Atoms: Make Things That Do Things

Geek Culture Kickstarter

Little Atoms pack a big, open platform punch.

When my kids and I walked into Michael Rosenblatt’s design space over the pedestrian mall on Boulder, Colorado’s Pearl Street last week, my first thought was, dang, these Atoms don’t look like much. I mean, how cool could a couple mini-Snickers-sized colored boxes, a battery pack and a handful of plug-in wires be? What I really wanted to do was get my hands on all the other, flashier robotics ringing the room, like the homespun servo-powered Imperial Walker and some bug-like Lego-based thing that sprouted wires like an evil, Mad Max sea anemone. Now that stuff looked radical.

And then Michael along with his estimable iOS guru, David Allen, started plugging in wires, strapping Atoms to Lego and wood and plastic constructions, and it quickly became apparent that the only thing limiting their use was my lack of imagination. See, Atoms are sensors and motors — you make something and an Atom makes it go. For the most basic example, take the little rover Michael made by strapping a motor connected to an accelerometer to a Lego car so that it drove forward and backward with the tilt of the sensor. Don’t like the wire? Drive the rover with the accompanying iOS app by Allen.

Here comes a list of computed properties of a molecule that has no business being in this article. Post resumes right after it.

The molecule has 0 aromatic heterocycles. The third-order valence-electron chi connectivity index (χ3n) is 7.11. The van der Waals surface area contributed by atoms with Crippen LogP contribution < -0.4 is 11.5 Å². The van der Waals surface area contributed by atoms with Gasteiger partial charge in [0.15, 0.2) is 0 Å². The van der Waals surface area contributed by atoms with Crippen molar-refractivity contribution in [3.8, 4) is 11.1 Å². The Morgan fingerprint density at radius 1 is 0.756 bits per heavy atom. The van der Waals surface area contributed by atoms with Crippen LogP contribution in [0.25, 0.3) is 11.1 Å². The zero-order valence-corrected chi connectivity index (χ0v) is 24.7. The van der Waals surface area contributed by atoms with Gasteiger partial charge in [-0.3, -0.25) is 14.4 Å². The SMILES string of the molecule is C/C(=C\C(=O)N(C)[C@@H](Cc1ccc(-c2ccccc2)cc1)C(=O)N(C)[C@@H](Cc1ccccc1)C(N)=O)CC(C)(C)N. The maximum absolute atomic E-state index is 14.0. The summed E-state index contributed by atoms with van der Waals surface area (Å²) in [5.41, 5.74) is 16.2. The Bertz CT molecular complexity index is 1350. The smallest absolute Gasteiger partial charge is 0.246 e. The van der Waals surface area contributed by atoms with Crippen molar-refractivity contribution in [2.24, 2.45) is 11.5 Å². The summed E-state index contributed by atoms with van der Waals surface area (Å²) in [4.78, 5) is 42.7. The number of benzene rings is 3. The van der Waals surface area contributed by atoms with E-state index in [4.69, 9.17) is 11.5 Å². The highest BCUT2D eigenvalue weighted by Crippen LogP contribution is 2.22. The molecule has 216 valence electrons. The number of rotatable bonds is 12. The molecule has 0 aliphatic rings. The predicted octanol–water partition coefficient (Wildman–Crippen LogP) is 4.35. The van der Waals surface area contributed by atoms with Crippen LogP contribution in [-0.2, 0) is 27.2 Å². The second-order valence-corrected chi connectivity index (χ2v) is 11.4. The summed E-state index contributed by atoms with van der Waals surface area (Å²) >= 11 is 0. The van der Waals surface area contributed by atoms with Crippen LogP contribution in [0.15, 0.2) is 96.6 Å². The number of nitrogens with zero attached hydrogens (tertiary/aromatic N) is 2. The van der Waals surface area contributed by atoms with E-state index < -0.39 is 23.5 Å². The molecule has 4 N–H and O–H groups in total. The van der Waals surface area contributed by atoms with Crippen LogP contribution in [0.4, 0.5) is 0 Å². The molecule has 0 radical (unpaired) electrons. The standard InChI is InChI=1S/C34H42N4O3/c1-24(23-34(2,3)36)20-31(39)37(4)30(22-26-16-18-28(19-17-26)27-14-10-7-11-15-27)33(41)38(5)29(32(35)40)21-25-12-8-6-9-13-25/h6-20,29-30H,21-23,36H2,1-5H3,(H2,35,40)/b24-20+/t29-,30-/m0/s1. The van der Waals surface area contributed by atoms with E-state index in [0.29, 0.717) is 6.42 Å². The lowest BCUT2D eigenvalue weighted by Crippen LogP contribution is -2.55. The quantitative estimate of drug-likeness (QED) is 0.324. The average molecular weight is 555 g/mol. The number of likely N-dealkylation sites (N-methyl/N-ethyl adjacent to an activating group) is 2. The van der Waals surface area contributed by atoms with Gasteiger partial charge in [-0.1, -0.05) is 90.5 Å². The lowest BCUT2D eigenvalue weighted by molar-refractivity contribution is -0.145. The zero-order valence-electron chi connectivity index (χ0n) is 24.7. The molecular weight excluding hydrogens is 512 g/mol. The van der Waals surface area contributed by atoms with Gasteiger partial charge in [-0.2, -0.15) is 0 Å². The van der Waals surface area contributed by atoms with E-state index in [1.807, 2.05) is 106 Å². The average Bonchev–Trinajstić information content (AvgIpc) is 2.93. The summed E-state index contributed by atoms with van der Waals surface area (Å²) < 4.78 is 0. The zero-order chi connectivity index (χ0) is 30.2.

For a slightly more advanced example, what about making a magic wand from a motion sensor on a stick that talks to a spring-loaded trap. Wave the wand and — BANG! — the little Atom box blows apart (in a non-you’ll-shoot-your-eye-out kind of way). The thing is, you could just as easily cast the spell with magic words and a sound sensor. And the trick could be a light clicking on instead of the trap. Or you could make the propeller on a beanie spring to life with the clap of your hands. (Note: this is my lame brainstorm — you and your kids can and should do better.)

“We wanted to make something flexible that kids could use to add ‘go’ to anything they could think of — an electronic open platform toy that required imagination and construction but not coding,” Rosenblatt says. I thought my kids, ages 4 and 6, were too young for the Atoms, but now a week later my 4-year-old is still chatterboxing about the “electronical e-vice” she’s going to make. Apparently it will be some sort of castle that walks on legs. And I don’t doubt that it will happen.

The most ingenious use I’ve seen, though kids will certainly crowd-source better ones, is featured in the company’s Kickstarter video: a little brother tells his sister to take a picture of his Lego creation. The sister complies. Little does she know the evil brother has booby-trapped it: inside the model is a light sensor and the spring-loaded trap box. She clicks a flash photo and the thing goes POW! Hilarity ensues and there is much rejoicing.

Rosenblatt, a former Apple designer for whom this is certainly not the first rodeo, envisions adding sensors like a laser rangefinder, but in my opinion the genius of Atoms is in its simplicity. These are blocks. They make things go. And they will go as far as your kids’ imaginations can take them.


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